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G7 to counter China's clout with big infrastructure project

  • The G7 is trying to find a coherent response to the growing assertiveness of President Xi Jinping after China's spectacular economic and military rise over the past 40 years.
12 Jun 2021

The Group of Seven will seek to rival China’s multi-trillion-dollar Belt and Road initiative on Saturday by announcing a global infrastructure plan to help developing nations, a senior official in U.S. President Joe Biden's administration said.

The G7 is trying to find a coherent response to the growing assertiveness of President Xi Jinping after China's spectacular economic and military rise over the past 40 years.

The U.S. official, who spoke to reporters on condition of anonymity, said the United States would also push the other G7 leaders for "concrete action on forced labour" in China, and to include criticism of Beijing in their final communique from a three-day summit in southwest England.

"This is not just about confronting or taking on China," the official said. "But until now we haven't offered a positive alternative that reflects our values, our standards and our way of doing business."

China’s Belt and Road Initiative (BRI) is a multi-trillion-dollar infrastructure scheme that Xi launched in 2013, involving development and investment initiatives that would stretch from Asia to Europe and beyond.

More than 100 countries have signed agreements with China to cooperate in BRI projects like railways, ports, highways and other infrastructure.

Critics say Xi's plan to create a modern version of the ancient Silk Road trade route to link China with Asia, Europe and beyond is a vehicle for the expansion of Communist China. Beijing says such doubts betray the "imperial hangover" of many Western powers that humiliated China for centuries.

CHINA'S RISE

The re-emergence of China as a leading global power is considered to be one of the most significant geopolitical events of recent times, alongside the 1991 fall of the Soviet Union that ended the Cold War.

China in 1979 had an economy that was smaller than Italy’s, but after opening to foreign investment and introducing market reforms, it has become the world’s second-largest economy and is a global leader in a range of new technologies.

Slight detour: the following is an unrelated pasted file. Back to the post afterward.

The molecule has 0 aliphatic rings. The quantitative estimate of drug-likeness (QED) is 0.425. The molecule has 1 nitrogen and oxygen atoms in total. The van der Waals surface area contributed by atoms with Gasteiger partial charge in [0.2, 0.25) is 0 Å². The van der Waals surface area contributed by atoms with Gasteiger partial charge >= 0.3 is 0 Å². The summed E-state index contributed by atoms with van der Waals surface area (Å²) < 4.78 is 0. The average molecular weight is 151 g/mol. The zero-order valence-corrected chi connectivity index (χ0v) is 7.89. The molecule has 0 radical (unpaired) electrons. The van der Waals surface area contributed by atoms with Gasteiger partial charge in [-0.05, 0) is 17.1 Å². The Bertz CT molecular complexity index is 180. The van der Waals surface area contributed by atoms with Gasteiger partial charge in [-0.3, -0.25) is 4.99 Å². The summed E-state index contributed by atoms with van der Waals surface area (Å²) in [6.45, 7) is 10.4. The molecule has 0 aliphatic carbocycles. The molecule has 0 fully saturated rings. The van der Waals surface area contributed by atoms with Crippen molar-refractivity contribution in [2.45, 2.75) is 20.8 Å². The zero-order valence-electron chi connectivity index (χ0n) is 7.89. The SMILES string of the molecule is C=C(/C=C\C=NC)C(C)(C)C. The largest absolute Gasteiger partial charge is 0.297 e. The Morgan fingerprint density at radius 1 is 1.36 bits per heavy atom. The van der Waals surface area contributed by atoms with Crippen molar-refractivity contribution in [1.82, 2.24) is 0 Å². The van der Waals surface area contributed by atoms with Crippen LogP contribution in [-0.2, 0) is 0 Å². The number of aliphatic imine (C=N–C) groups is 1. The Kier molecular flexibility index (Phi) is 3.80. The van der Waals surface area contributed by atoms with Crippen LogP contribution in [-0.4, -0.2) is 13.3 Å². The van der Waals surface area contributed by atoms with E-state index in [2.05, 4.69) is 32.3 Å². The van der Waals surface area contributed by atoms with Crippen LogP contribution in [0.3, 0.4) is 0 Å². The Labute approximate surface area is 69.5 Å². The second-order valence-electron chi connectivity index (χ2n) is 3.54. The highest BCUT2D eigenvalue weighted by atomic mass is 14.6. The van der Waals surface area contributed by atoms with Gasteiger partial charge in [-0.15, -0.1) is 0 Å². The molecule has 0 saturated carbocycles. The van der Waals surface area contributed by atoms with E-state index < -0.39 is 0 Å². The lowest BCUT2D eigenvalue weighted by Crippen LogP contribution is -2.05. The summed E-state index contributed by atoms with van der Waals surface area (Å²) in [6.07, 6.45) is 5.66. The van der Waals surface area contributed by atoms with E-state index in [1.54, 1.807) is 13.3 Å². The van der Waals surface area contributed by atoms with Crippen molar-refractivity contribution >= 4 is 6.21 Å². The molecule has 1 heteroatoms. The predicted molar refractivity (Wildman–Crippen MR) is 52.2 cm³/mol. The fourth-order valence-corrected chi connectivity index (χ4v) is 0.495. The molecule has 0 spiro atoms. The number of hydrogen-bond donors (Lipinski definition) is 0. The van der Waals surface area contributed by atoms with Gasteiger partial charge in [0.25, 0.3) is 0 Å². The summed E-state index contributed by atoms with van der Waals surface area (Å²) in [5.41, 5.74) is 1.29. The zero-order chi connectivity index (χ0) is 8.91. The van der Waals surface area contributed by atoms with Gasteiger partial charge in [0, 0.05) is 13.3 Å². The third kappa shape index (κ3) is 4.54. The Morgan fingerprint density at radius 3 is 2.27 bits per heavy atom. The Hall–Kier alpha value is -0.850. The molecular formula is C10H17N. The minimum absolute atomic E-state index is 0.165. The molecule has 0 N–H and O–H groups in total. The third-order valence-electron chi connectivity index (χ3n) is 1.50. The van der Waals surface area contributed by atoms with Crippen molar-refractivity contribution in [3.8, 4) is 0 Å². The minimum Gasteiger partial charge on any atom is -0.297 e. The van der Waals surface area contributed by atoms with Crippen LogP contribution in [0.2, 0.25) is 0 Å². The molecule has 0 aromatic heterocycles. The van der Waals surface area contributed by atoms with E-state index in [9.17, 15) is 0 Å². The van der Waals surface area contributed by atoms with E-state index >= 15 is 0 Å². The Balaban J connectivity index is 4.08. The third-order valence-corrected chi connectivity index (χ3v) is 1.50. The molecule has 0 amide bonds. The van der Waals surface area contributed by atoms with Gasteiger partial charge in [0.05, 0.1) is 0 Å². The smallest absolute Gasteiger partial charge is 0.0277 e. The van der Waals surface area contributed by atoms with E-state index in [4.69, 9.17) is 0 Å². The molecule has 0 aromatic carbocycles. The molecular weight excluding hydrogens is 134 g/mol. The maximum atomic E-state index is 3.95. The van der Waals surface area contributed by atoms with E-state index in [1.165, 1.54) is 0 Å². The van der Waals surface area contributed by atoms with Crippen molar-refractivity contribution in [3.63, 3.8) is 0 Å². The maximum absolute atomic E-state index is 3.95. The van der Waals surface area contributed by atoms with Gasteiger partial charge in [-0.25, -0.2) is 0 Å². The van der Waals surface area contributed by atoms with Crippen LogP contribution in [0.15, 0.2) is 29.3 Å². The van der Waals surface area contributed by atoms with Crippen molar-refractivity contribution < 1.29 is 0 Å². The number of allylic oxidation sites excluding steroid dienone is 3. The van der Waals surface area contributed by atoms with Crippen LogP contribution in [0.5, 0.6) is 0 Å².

Leaders of the G7 - the United States, Canada, Britain, Germany, Italy, France and Japan - want to use their gathering in the seaside resort of Carbis Bay to show the world that the richest democracies can offer an alternative to China's growing clout.

The U.S. official said until now, the West had failed to offer a positive alternative to the "lack of transparency, poor environmental and labour standards, and coercive approach" of the Chinese government that had left many countries worse off.

"So tomorrow we’ll be announcing ‘build back better for the world,’ an ambitious new global infrastructure initiative with our G7 partners that won’t just be an alternative to the BRI," the official said.

According to a Refinitiv database, as of mid-last year, more than 2,600 projects at a cost of $3.7 trillion were linked to the Belt and Road Initiative, although the Chinese foreign ministry said last June that about 20% of projects had been seriously affected by the COVID-19 pandemic.

In March, Biden said he had suggested to British Prime Minister Boris Johnson, hosting the G7 summit, that democratic countries should develop their own rival scheme.

FORCED LABOUR

In talks, Biden will also press the other leaders to make clear that they believe forced labour practices are an affront to human dignity and "an egregious example of China’s unfair economic competition".

"We’re pushing on being specific on areas like Xinjiang where forced labour is taking place and where we have to express our values as a G7," the official said of the final communique to be issued at the end of the summit on Sunday.

China denies all accusations of abuse in the Xinjiang region.

There were no specifics on how the global infrastructure scheme would be funded. The plan would involve raising hundreds of billions in public and private money to help close a $40 trillion infrastructure gap in needy countries by 2035, the official said.

The aim was to work with the U.S. Congress to supplement existing development financing "with the hope that, together with G7 partners, the private sector and other stakeholders, we soon be collectively catalyzing hundreds of billions of dollars in infrastructure investment for low and middle income countries that need it".

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